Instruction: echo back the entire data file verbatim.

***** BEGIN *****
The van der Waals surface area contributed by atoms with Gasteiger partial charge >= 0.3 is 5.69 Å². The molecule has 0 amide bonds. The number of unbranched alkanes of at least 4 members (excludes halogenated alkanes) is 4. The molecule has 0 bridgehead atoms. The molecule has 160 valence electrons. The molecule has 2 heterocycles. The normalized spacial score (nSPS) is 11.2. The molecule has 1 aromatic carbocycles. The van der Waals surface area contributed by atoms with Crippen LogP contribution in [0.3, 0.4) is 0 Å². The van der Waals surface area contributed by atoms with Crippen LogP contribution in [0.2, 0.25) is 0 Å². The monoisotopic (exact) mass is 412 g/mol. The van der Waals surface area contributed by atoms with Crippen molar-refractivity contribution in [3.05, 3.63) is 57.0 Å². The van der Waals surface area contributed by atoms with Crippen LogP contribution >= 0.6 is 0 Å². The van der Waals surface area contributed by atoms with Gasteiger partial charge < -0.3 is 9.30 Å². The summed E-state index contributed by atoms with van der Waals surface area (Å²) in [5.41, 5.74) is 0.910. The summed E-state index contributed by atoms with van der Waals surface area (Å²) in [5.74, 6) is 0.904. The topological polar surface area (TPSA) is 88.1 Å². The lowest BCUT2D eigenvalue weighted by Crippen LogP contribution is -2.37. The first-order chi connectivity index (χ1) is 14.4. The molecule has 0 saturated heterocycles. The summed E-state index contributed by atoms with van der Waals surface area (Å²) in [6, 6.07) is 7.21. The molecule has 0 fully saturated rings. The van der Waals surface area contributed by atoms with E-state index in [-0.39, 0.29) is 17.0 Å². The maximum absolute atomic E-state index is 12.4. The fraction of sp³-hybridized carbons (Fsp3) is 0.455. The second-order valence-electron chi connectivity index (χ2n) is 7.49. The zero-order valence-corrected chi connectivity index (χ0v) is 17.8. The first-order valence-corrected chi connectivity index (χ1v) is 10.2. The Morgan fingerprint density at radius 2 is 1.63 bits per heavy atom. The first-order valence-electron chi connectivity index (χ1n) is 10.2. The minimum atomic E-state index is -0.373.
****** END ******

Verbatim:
The van der Waals surface area contributed by atoms with Gasteiger partial charge >= 0.3 is 5.69 Å². The molecule has 0 amide bonds. The number of unbranched alkanes of at least 4 members (excludes halogenated alkanes) is 4. The molecule has 0 bridgehead atoms. The molecule has 160 valence electrons. The molecule has 2 heterocycles. The normalized spacial score (nSPS) is 11.2. The molecule has 1 aromatic carbocycles. The van der Waals surface area contributed by atoms with Crippen LogP contribution in [0.3, 0.4) is 0 Å². The van der Waals surface area contributed by atoms with Crippen LogP contribution in [0.2, 0.25) is 0 Å². The monoisotopic (exact) mass is 412 g/mol. The van der Waals surface area contributed by atoms with Crippen molar-refractivity contribution in [3.05, 3.63) is 57.0 Å². The van der Waals surface area contributed by atoms with Crippen LogP contribution >= 0.6 is 0 Å². The van der Waals surface area contributed by atoms with Gasteiger partial charge < -0.3 is 9.30 Å². The summed E-state index contributed by atoms with van der Waals surface area (Å²) in [5.41, 5.74) is 0.910. The summed E-state index contributed by atoms with van der Waals surface area (Å²) in [5.74, 6) is 0.904. The topological polar surface area (TPSA) is 88.1 Å². The lowest BCUT2D eigenvalue weighted by Crippen LogP contribution is -2.37. The first-order chi connectivity index (χ1) is 14.4. The molecule has 0 saturated heterocycles. The summed E-state index contributed by atoms with van der Waals surface area (Å²) in [6, 6.07) is 7.21. The molecule has 0 fully saturated rings. The van der Waals surface area contributed by atoms with E-state index in [-0.39, 0.29) is 17.0 Å². The maximum absolute atomic E-state index is 12.4. The fraction of sp³-hybridized carbons (Fsp3) is 0.455. The second-order valence-electron chi connectivity index (χ2n) is 7.49. The zero-order valence-corrected chi connectivity index (χ0v) is 17.8. The first-order valence-corrected chi connectivity index (χ1v) is 10.2. The Morgan fingerprint density at radius 2 is 1.63 bits per heavy atom. The first-order valence-electron chi connectivity index (χ1n) is 10.2. The minimum atomic E-state index is -0.373.